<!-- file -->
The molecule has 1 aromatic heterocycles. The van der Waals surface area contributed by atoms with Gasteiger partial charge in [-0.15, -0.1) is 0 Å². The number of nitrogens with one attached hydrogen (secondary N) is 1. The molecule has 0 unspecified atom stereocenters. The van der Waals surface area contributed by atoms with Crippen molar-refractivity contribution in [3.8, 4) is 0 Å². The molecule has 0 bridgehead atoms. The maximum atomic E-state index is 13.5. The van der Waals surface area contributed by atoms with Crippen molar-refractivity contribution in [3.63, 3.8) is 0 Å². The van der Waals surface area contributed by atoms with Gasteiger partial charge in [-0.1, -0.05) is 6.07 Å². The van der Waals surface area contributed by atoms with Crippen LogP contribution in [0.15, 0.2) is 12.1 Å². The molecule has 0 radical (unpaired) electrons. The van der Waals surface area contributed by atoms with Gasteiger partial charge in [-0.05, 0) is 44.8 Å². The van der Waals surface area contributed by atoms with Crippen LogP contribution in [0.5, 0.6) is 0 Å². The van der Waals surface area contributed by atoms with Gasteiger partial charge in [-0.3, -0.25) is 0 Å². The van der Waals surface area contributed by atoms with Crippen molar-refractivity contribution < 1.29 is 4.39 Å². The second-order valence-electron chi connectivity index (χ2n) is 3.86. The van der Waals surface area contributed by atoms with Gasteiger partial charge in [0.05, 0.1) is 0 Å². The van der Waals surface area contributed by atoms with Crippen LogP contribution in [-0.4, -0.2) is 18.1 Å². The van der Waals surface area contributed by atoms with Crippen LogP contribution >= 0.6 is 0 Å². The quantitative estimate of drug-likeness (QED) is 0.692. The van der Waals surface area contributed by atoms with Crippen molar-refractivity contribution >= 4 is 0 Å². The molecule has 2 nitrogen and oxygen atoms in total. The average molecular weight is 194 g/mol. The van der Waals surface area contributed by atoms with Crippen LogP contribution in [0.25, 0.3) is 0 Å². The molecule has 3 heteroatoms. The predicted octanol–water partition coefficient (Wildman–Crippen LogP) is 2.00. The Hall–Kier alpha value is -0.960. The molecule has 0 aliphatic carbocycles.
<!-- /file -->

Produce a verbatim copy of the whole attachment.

The molecule has 1 aromatic heterocycles. The van der Waals surface area contributed by atoms with Gasteiger partial charge in [-0.15, -0.1) is 0 Å². The number of nitrogens with one attached hydrogen (secondary N) is 1. The molecule has 0 unspecified atom stereocenters. The van der Waals surface area contributed by atoms with Crippen molar-refractivity contribution in [3.8, 4) is 0 Å². The molecule has 0 bridgehead atoms. The maximum atomic E-state index is 13.5. The van der Waals surface area contributed by atoms with Crippen molar-refractivity contribution in [3.63, 3.8) is 0 Å². The van der Waals surface area contributed by atoms with Gasteiger partial charge in [-0.1, -0.05) is 6.07 Å². The van der Waals surface area contributed by atoms with Crippen LogP contribution in [0.15, 0.2) is 12.1 Å². The molecule has 0 radical (unpaired) electrons. The van der Waals surface area contributed by atoms with Gasteiger partial charge in [-0.05, 0) is 44.8 Å². The van der Waals surface area contributed by atoms with Crippen LogP contribution in [0.5, 0.6) is 0 Å². The van der Waals surface area contributed by atoms with Gasteiger partial charge in [-0.3, -0.25) is 0 Å². The van der Waals surface area contributed by atoms with Crippen molar-refractivity contribution < 1.29 is 4.39 Å². The second-order valence-electron chi connectivity index (χ2n) is 3.86. The van der Waals surface area contributed by atoms with Gasteiger partial charge in [0.05, 0.1) is 0 Å². The van der Waals surface area contributed by atoms with Crippen LogP contribution in [-0.4, -0.2) is 18.1 Å². The van der Waals surface area contributed by atoms with Crippen LogP contribution >= 0.6 is 0 Å². The quantitative estimate of drug-likeness (QED) is 0.692. The van der Waals surface area contributed by atoms with Crippen molar-refractivity contribution >= 4 is 0 Å². The molecule has 2 nitrogen and oxygen atoms in total. The average molecular weight is 194 g/mol. The van der Waals surface area contributed by atoms with Crippen LogP contribution in [0.25, 0.3) is 0 Å². The molecule has 3 heteroatoms. The predicted octanol–water partition coefficient (Wildman–Crippen LogP) is 2.00. The Hall–Kier alpha value is -0.960. The molecule has 0 aliphatic carbocycles.